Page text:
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      JANG, S., RHEE, J. Y., WI, Y. M. & JUNG, B. K. Viral kinetics of SARS-CoV-2 over the preclinical, clinical, and postclinical period. 2021.

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      A better measure of infectious potential may be the assessment of subgenomic RNAs (
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      ). Subgenomic RNAs are produced by the discontinuous transcription of virion structural genes during active replication, and result in the formation of rearranged template sequences that are not found in juxtaposition in the native RNA genome of the virus (
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      ). Although the correlation between infectivity and E-gene-derived sgRNA positivity is not always well conserved (
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      ), it may be a better proxy than E-gene viral load for replication, and better suited for assessment of archival clinical samples than other techniques, such as viral culture. Our study aimed to evaluate the relationship between genomic SARS-CoV-2 E-gene sequences, E-gene-derived sgRNA SARS-CoV-2 viral sequences, disease severity, and duration of infectious period in a retrospective collection of swab RNA samples from 265 clinically confirmed COVID-19 cases from the South West of the UK during the first wave of infection, between March 17, 2020 and November 29, 2020.

      Methods

      Patient samples

      Our sample set consisted of RNA extracted from 265 archival nasopharyngeal swab samples derived from individuals who had previously tested positive for SARS-CoV-2 sequences at the Royal Devon and Exeter Hospital between March 17, 2020 and November 29, 2020. This sample set comprised viral genomes from the A.2, B.1, B.1.1, B.1.1.10, B.1.1.162, B.1.1.206, B.1.1.261, B.1.1.52, B.1.12, B.1.275, B.1.5, B.1.91, B.1.98, B.1.28, B.1.3, B.1.35, B.1.139, B.1.48, B.1.177.9, B.1.1.315, B.1.117, and B.1.160.6 strains circulating in the UK population at the time of testing. As described previously (
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      ), participants were identified during routine clinical practice, and retrospective samples were obtained through the Royal Devon and Exeter Tissue Bank (RDETB — ethical approval REC No. 11/SW/0018). The majority of individuals provided a single sample, but serial samples were available for 17 individuals, taken as part of routine clinical care. Patient characteristics are shown in Table 1. Patients were classified as asymptomatic, mild, moderate, severe, or critical disease categories according to NIH criteria (Clinical Spectrum | COVID-19 Treatment Guidelines (nih.gov).
      Table 1Clinical characteristics of the study population. The anthropometric and demographic characteristics of individuals in our sample cohort of 176 PCR-confirmed SARS-CoV-2 cases are shown. SD = standard deviation, IQR = interquartile range. Where individuals had multiple samples, the initial sample in the series was used for this analysis. Where available, duration of disease was defined as the interval between onset of symptoms and a positive test, where symptom onset pre-dated testing.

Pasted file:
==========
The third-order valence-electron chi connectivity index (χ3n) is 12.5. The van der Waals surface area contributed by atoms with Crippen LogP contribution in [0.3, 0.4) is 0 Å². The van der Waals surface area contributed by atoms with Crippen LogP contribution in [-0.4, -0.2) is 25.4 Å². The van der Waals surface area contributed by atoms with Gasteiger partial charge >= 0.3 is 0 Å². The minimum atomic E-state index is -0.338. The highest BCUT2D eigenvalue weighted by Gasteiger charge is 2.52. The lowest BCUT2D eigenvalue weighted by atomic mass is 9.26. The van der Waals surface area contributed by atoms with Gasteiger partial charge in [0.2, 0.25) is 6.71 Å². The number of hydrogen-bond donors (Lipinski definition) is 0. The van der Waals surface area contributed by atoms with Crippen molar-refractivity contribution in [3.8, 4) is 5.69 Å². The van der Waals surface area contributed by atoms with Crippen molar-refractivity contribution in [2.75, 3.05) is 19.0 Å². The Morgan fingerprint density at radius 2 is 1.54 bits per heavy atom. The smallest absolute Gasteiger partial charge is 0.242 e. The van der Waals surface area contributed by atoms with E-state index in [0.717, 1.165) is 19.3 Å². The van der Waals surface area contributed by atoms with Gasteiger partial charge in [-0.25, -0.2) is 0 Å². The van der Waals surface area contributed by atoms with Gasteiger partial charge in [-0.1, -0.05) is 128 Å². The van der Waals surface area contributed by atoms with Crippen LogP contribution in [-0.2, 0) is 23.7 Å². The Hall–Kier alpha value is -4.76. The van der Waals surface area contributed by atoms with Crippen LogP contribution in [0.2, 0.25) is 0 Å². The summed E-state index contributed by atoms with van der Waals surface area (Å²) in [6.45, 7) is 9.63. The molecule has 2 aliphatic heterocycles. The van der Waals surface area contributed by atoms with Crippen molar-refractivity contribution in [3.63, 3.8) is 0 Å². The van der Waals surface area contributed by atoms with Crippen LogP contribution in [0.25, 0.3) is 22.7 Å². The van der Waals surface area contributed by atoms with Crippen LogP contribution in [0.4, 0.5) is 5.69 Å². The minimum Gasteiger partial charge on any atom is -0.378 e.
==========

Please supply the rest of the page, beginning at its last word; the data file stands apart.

Patient characteristics (N = 265)
      Number E-gene positive176
      Number E-sgRNA positive72
      % male44.9
      Mean age (SD)53.9 (SD = 17.7)
      Median age (IQR)55 (IQR = 21.75)
      Number of asymptomatic patients42.0%
      Number of patients categorized as having mild disease20.0%
      Number of patients categorized as having moderate disease12.5%
      Number of patients categorized as having severe disease18.75%
      Number of patients categorized as having critical disease6.25%
      Mean duration of disease (days, SD)7.3 (8.58)
      Median duration of disease (days, IQR)7 (8)

      Assessment of E-gene and E-sgRNA viral load

      RNA was extracted using the Chemagic Viral DNA/RNA Kit on the Chemagic 360D platform. Viral loads were measured by quantitative real-time PCR protocols adapted from Corman et al. (
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      • VOLLMAR P.
      • ROTHE C.
      • HOELSCHER M.
      • BLEICKER T.
      • BRUNINK S.
      • SCHNEIDER J.
      • EHMANN R.
      • ZWIRGLMAIER K.
      • DROSTEN C.
      • WENDTNER C.
      Virological assessment of hospitalized patients with COVID-2019.
      ) for E-gene and E-gene-derived sgRNA sequences, respectively. Reactions were performed using the SuperScript™ One-Step RT-PCR System with Platinum™ Taq DNA Polymerase (Thermo Fisher, Waltham, USA), according to manufacturer's instructions. E-gene reactions contained 5 μL of reaction buffer, 0.4 μL of enzyme mix, 400 nM of each primer, 200 nM of probe, and 4 μL of sample in a total volume of 10 μL. Subgenomic RNA reactions contained 5 μL of reaction buffer, 0.4 μL of enzyme mix, 0.16 μL of MgSO4, 400 nM of each primer, 200 nM of probe, and 4 μL of sample in a total volume of 10 μL. PCR conditions were one cycle of 50°C for 10 minutes and one cycle of 95°C for 3 minutes, followed by 45 cycles of 95°C for 10 seconds, 56°C for 15 seconds, and 72°C for 5 seconds. Reactions were carried out in 384 well plates on the QuantStudio™ 12K Flex Real-Time PCR System (Applied Biosystems, Foster City, USA). Probes and primers were obtained from Thermo Fisher (Waltham, USA), and the sequences taken from Corman et al. (